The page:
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As we are now arrived at the close of Milton's public life, it may be as well for a moment to look back, and recollect the fyftem upon which he afferts his political career to have been conducted, and the end to which his writings were directed. He fays, when the outcry against the bishops commenced, and the model of our reformed church was to its difadvantage compared to others, he faw that a way was opening for the establishment of real liberty. That he perceived there were three fpecies of liberty effential to the happiness of focial life-religious, domestic, and civil. To promote the first, he wrote his Treatife on Reformation, &c.; and as he faw that the magistrates were active in obtaining the third, he therefore turned his attention to the fecond, or domeftic. This included three material queftions, first, the conduct of the conjugal tie; fecondly, the education of children; and, thirdly, the free publication of the thoughts. These queftions were feverally confidered by him in his Treatise on Divorce, his Tractate on Education, and his Areopagitica, or Liberty of unlicensed printing. With regard to civil affairs, he left them in the hands of the magiftrates, till it became neceffary to vindicate the right of lawfully dethroning," or deftroying tyrants (without any immediate or perfonal application to Charles), against the doctrine of the prefbyterian minifters. Such were the fruits of his private ftudies, which he had gratuitously prefented to church and state, and for which he was recompenfed by nothing but impunity. Though the actions themselves (he fays) procured me peace of confci

That her husband did not like him at all; but he would acknowledge him to be a man of great parts, and a learned man. Aubrey Lett. iii. 444. He had no intimacy with Cromwell, nor with those in power. He tells Heimbach that he cannot ferve him, " Propter pauciffimas familiaritates meas cum gratiofis." Ep. Fam. Dec. 18, 1657.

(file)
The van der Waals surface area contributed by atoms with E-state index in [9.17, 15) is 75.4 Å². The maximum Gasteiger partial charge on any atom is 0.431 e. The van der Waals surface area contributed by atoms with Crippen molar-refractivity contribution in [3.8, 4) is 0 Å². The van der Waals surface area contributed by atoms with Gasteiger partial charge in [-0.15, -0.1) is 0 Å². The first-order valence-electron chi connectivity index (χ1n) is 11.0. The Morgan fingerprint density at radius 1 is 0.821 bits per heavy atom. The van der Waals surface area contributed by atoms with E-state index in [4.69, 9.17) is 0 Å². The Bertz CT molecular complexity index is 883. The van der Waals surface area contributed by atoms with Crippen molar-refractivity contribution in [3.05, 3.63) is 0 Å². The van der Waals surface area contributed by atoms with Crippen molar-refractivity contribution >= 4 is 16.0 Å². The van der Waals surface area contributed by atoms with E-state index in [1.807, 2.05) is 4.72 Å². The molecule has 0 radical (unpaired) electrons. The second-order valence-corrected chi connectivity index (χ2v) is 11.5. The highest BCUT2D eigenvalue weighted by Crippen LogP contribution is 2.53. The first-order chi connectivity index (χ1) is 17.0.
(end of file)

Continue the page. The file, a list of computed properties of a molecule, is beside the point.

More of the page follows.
See Bowles's Life of Bishop Ken, vol. i. pp. 87 and 156.

ence, and the approbation of the good; while I exercised that freedom of difcuffion which I loved.

Difencumbered of the duties of fecretary, difgufted with the treachery of parties, and the failure of his fondeft wishes, Milton at length retreated from the changes. and turbulence of the times, and had now leisure to refume the great works which he had long destined for his future employment. He commenced a history of his native country, a dictionary of the Latin language," more copious and correct than that of Stephens; he framed a body of divinity out of the Bible; and, laftly he sketched the first outlines of his immortal poem. For the subject of his epic poem, fays Johnson, after much deliberation, long choofing, and beginning late, he fixed upon Paradise Loft,

design so comprehensive, that it could be justified only by success. He had once meant to celebrate the exploits of K. Arthur,56 as he has hinted in his Verses, " but," says Toland, "this particular fubject was reserved for the celebrated pen of Sir Richard Blackmore." Amidst the profecution of these great and laborious defigns, he found time during the year 1659 for fome humbler occupations.

35 Thefe collections confifted of three large volumes in folio. They were much difcompofed and deficient, but were used by the editors of the Camb. Dict. in 1693, 4to. See the Pref. to Ainsworth's Lat. TheJaurus. It was faid that Philips was the laft poffeffor of thefe collections. I have an extract from a bookfeller's catalogue by me-Dictionary, Latin and English, compiled from the works of Stephens, Cooper, Littelton, a large MS. in three volumes, of Mr. John Milton, 15s. 4to.

56 See Coleridge's Table Talk, vol. ii. p. 264. "In my judgment an epic poem must either be rational or mundane. As to Arthur, you cannot by any means make a poem on him natural to Englishmen. What have we to do with him. Milton faw this, and with a judgment at leaft equal to his genius treats a mundane theme,-one common to all mankind. His Adam and Eve are all men and women inclufively, &c."

He edited fome manufcript treatises of Sir Walter Raleigh. He published the foreign correspondence of the English parliament and of Cromwell: in which his urgent remonftrances to the Duke of Savoy in favour of the Protestants in Piedmont, do honour to the piety of the government:" he wrote (against the Prefbyterians) his "Confiderations to remove hirelings out of the Church;" and, alarmed at the profpect of a returning monarchy, he printed his "Ready and eafy way to establish a free Commonwealth." What he speaks, he fays, is the language of that which is not called amifs-" the good old cause." It appears from a paffage in this treatise, that commerce had much languished during the civil wars and ufurpation; 58 and that the trading community were all anxious for the return of a luxurious court, and the affiftance of regal prodigality.59